Somehow my kids have managed to have their wiring intact--or at least the artistic expression portion of their wiring. The jury's still out on the rest of the circuitry. They seem to be sufficiently skilled at drawing, writing and playing music to accomplish the expression they desire. Both of them have somehow managed to become first chair in their preferred instruments (though I don't know about Sid this year). This is, of course, beyond my comprehension because it obviously doesn't reflect their devotion to practice. It would be nice if their chair status had been more reflective of their will to practice. That can be a very effective motivator.
Lolly took lessons from a percussion instructor last year. This was partially motivated by some suggestions made by the Davis program instructor who helped her with her mild dyspraxia. Since then she's started playing trumpet in her music class at school. Her percussion instructor had pegged Lolly pretty well, which is something I can't say about most of her life's instructors. She's kinda "unique" in her approach to life but he continued to get her on track undaunted. He taught her a little piano and we found out she could memorize songs very quickly.
Sid plays the trombone. This is her 5th year playing it. Her first instructor said that trombone was a good fit because she had long enough arms to have sufficient reach for all of the notes and she had full enough lips to work the aperature. Now she's in Jazz band at her high school. Last year, she pulled off a stint in the pit for marching band. This had her playing bells, the xylophone and keyboard. Since she can't march (juvenile arthritis) it was the only way she could participate in marching band.
Lolly's music teacher approved of her choice of trumpet which Lolly was desperate to play. I don't think Lolly would have played trombone even if it were the only choice available to her. Thank goodness. I'm not saying she's a clutz or is totally and blissfully unaware of the world around her but I could somehow imagine her accidentally launching the slide into the air and into the head of some kid in front of her.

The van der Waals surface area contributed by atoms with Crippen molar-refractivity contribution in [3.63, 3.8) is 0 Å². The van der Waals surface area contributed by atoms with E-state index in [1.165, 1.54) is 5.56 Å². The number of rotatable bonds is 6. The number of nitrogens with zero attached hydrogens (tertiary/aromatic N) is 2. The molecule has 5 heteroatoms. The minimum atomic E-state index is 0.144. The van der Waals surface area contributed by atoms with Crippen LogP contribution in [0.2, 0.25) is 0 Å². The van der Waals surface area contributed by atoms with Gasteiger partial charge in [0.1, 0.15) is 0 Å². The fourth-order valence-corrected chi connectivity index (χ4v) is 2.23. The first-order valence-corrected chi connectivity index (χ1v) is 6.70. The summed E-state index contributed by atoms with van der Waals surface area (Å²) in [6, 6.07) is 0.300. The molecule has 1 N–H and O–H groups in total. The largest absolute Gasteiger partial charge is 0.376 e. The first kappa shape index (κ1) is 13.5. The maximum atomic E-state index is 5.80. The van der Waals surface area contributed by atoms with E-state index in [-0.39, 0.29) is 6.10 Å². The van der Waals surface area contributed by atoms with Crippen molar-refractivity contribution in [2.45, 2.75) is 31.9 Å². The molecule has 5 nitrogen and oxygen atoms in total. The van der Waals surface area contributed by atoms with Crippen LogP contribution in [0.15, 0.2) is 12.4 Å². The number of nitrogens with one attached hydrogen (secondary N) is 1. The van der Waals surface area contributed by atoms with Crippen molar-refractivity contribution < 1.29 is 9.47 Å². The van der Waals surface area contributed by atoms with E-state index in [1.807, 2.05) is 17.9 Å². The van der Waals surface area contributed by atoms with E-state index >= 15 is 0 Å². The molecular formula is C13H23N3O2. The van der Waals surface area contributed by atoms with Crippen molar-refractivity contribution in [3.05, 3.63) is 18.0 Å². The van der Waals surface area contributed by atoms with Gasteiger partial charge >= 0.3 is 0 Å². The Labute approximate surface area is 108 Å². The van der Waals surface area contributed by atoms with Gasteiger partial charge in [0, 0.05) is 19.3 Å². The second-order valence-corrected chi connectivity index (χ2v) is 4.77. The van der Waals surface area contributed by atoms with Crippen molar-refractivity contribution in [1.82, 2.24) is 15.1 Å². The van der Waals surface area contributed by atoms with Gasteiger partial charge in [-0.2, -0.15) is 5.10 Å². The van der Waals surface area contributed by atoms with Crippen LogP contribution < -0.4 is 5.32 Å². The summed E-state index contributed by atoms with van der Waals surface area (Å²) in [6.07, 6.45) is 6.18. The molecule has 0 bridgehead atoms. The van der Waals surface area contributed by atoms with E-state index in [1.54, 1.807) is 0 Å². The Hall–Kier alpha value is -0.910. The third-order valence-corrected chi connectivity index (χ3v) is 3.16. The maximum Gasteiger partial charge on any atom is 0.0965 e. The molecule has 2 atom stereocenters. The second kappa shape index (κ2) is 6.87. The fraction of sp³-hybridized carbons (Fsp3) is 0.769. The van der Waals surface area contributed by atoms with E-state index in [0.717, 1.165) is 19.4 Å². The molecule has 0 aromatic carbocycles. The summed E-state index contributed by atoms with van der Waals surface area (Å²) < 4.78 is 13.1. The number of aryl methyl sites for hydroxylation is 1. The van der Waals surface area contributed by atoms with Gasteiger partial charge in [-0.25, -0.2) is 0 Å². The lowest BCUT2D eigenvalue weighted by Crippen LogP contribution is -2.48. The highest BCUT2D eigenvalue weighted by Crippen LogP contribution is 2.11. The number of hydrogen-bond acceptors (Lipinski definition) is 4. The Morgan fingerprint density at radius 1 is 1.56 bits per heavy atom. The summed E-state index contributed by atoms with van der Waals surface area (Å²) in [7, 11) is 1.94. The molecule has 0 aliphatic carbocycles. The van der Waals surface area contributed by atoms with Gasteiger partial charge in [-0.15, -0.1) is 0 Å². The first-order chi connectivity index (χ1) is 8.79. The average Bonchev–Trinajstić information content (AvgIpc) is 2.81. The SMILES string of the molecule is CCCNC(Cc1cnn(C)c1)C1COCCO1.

Friday, January 12, 2007
We use that low-odor paint so it's not a big deal to paint even though it's about 4 degrees outside and we can't open windows -- just run the ventilation fans. The only one who notices the smell is the dog. It must be tough to be a dog. She gets blamed for every odd smell but she's the only one who knows what's truly going on in the smell department. Since she can't talk, she's got to take all of the blame. On the occasion of my painting, however, she's the only one who is really bothered and she can't complain.
My father would have a cardiac event at the thought of having his house done up in these colors. In their house, my Apple-a-Day red would have to be called Nitroglycerin Red. I think my mother might like it but they've always picked safe colors. There was the time in the late 80's when they went with a really pale mauve which turned out to be pink. I don't remember actually pointing this out to them, wanting to see them live on the wild side for once. However, in their next house (their current one), they went with a white. I think it was either antique or off.
Thursday, January 11, 2007
On one of my tangents of wandering around the web for inspiration in building my story's background, I found this interesting book: A Beginner's Guide to Constructing the Universe: Mathematical Archetypes of Nature, Art, and Science by Michael C. Schneider. I wonder if my library has it. I try to check there first. We have lots of books and I try to keep their population down (and a few trees intact) by buying only the ones I'm totally enamored by (unless they are yard sale bargains). It wasn't exactly what I needed for my story but the inner geek in me says this looks like a fantastic read.
My family often follows our inner geek now. It began after last year's Family Art Night at Lolly's school where we did a number of activities including family crests. Since I organized the event, I made an example using our family. It had books, art tools, computers, etc.. Once I was done and saw how truly geeky it seemed, I decided to add a motto: Embrace Your Inner Geek! At the end of the evening, it was the one thing I neglected to take down. It was on the wall of the school for a few months before I realized it and took it down, our geekiness laying naked before the world.